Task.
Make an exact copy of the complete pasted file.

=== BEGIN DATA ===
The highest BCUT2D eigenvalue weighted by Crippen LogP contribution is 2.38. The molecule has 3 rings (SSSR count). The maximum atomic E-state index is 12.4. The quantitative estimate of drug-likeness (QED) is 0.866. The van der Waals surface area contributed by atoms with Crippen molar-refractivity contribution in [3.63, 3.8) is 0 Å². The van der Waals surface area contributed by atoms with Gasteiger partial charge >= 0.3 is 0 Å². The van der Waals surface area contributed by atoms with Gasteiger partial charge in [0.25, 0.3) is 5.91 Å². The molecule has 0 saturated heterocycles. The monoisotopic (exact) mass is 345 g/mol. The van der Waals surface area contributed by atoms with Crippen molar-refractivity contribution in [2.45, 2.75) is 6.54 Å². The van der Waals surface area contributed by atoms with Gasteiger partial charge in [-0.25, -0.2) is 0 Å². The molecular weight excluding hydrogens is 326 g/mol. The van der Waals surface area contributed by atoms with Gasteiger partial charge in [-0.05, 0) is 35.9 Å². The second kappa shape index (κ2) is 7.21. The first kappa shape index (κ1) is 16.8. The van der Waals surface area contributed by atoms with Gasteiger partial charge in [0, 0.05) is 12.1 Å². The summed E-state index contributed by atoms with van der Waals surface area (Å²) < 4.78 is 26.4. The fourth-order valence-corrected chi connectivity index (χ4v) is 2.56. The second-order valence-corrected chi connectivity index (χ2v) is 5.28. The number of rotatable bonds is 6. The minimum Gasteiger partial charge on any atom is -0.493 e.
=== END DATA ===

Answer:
The highest BCUT2D eigenvalue weighted by Crippen LogP contribution is 2.38. The molecule has 3 rings (SSSR count). The maximum atomic E-state index is 12.4. The quantitative estimate of drug-likeness (QED) is 0.866. The van der Waals surface area contributed by atoms with Crippen molar-refractivity contribution in [3.63, 3.8) is 0 Å². The van der Waals surface area contributed by atoms with Gasteiger partial charge >= 0.3 is 0 Å². The van der Waals surface area contributed by atoms with Gasteiger partial charge in [0.25, 0.3) is 5.91 Å². The molecule has 0 saturated heterocycles. The monoisotopic (exact) mass is 345 g/mol. The van der Waals surface area contributed by atoms with Crippen molar-refractivity contribution in [2.45, 2.75) is 6.54 Å². The van der Waals surface area contributed by atoms with Gasteiger partial charge in [-0.25, -0.2) is 0 Å². The molecular weight excluding hydrogens is 326 g/mol. The van der Waals surface area contributed by atoms with Gasteiger partial charge in [-0.05, 0) is 35.9 Å². The second kappa shape index (κ2) is 7.21. The first kappa shape index (κ1) is 16.8. The van der Waals surface area contributed by atoms with Gasteiger partial charge in [0, 0.05) is 12.1 Å². The summed E-state index contributed by atoms with van der Waals surface area (Å²) < 4.78 is 26.4. The fourth-order valence-corrected chi connectivity index (χ4v) is 2.56. The second-order valence-corrected chi connectivity index (χ2v) is 5.28. The number of rotatable bonds is 6. The minimum Gasteiger partial charge on any atom is -0.493 e.